Most stores, even high-end ones, run sales and offer discounts. So sign up for text or email deals from your favorite stores, and if they have an app, install it so you know when they have a sale to stock up. 

Consider also buying generic brands, which are more affordable. It is common to assume that generic brands are of poor quality. However, it’s important to note that all food manufacturers must follow set standards to produce safe food. So the generic brands may be the same quality as other national brands, just more affordable. But always make a point to read the ingredient list to ensure you don’t get a product that contains unexpected added ingredients or allergens.

#5: Don’t shop when you are hungry

Do you ever notice that it’s easier to reach out for highly processed food like soda, cookies, or pre-packaged meals when you go shopping hungry? 

When I go shopping hungry, I automatically reach out for the lunch bar (made of chocolate, nuts, and a whole load of sugar). With all the processed sugar, this bar has no nutritional value, but my brain will convince me that since it has nuts, it must be healthy! If it’s not on the shopping list, it’s not good for your budget. So, every time I go shopping, I will ensure that I have had something to eat. Yogurt, nuts, or fruit will do.

#6: Buy cheaper cuts of meat or replace meat with other proteins

It’s not a secret that fresh meat can be pretty pricey. However, chunk steak, whole chicken, ground meat, or poultry, as some of the cuts of beef, cost much less. You can buy large, inexpensive amounts for different meals, including casseroles, soups, stews, and burritos. These types of recipes make large meals with lots of leftovers. You can also buy large chunks and recut them into smaller ones at home before freezing them separately. 

Meat is not the only source of protein. For other days of the week, consider replacing meat with beans, lentils, eggs, or canned fish. These are considerably cheaper, nutritious, and easy to prepare. Also, most of them have a long shelf life meaning they will not spoil too quickly, and you can buy them cheaply in bulk.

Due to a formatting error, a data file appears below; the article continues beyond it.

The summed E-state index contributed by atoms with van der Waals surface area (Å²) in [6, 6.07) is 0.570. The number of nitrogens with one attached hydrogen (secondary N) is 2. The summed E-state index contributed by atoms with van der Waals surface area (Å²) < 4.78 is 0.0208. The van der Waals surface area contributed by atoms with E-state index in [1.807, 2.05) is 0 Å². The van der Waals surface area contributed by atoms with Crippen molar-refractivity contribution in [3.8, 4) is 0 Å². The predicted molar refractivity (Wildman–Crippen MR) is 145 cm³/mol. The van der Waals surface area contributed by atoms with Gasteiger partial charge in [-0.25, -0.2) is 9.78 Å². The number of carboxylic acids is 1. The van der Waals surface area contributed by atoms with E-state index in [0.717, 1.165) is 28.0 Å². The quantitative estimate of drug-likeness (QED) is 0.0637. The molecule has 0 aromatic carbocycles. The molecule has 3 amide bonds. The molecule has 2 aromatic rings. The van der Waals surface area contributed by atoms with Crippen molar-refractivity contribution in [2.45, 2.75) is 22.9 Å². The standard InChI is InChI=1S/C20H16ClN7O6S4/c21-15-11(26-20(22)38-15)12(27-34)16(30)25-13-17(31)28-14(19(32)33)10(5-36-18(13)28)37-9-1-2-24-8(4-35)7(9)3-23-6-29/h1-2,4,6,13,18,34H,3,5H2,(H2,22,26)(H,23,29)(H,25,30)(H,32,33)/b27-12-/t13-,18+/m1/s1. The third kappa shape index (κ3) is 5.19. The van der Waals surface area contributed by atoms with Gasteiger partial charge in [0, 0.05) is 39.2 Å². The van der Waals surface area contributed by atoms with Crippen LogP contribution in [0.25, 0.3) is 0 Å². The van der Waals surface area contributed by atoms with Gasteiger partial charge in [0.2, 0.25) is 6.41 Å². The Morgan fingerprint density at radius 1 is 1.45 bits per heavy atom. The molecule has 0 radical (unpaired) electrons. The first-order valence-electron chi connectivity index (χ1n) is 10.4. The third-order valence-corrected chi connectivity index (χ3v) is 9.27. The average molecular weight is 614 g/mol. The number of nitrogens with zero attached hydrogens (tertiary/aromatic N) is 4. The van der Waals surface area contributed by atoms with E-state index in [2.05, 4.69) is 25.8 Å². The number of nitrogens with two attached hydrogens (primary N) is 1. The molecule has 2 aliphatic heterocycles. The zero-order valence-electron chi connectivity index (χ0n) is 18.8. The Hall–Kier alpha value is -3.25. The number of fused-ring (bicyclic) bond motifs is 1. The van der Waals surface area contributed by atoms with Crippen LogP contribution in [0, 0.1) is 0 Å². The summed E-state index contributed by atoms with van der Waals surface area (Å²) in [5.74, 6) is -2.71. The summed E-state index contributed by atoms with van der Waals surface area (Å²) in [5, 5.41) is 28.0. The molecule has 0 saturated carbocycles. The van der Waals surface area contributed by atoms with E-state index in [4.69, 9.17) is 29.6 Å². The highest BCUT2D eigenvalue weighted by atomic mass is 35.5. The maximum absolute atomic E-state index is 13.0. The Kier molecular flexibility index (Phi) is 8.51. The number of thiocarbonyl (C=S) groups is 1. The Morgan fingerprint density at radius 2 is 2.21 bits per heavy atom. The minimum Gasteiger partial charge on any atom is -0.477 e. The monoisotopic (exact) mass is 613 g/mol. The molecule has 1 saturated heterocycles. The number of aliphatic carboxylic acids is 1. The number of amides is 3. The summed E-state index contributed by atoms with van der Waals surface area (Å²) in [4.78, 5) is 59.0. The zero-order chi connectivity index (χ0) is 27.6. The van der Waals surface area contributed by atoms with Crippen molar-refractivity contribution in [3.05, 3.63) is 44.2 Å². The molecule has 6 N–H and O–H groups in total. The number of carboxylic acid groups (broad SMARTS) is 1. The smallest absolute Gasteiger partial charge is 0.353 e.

#7: Buy in-season produce or frozen fruits and vegetables

In-season produce is usually at its peak in both nutrients and flavor. It is cheaper than out-of-season produce, which has been transported from far away to get to the store. Also, buy by the bag instead of by pieces and freeze the rest for later. 

A common misconception is that frozen food is not nutritious. Quick-frozen produce is just as healthy as fresh produce. It is also cheaper and available all year round. You can use frozen fruits for smoothies or toppings for yogurt or oatmeal. Plus, they give you the advantage of only taking out what you need, and the rest is kept frozen and safe from spoiling, which is an excellent way to reduce waste and save money.

Final thoughts on improving your diet without going broke

There are many ways to improve your diet without going broke. While a healthy food diet isn’t cheap, with a bit of planning and organizing and smart choices when it comes to shopping, you can feed your family well and eat healthy on a budget.

Related Reads

25 Ways to Save on Groceries

I Spent too Much on Groceries. Now What?

No Budget Food Budget: Life at $23k

How to Eat Healthy on a Budget

How to Save on Internet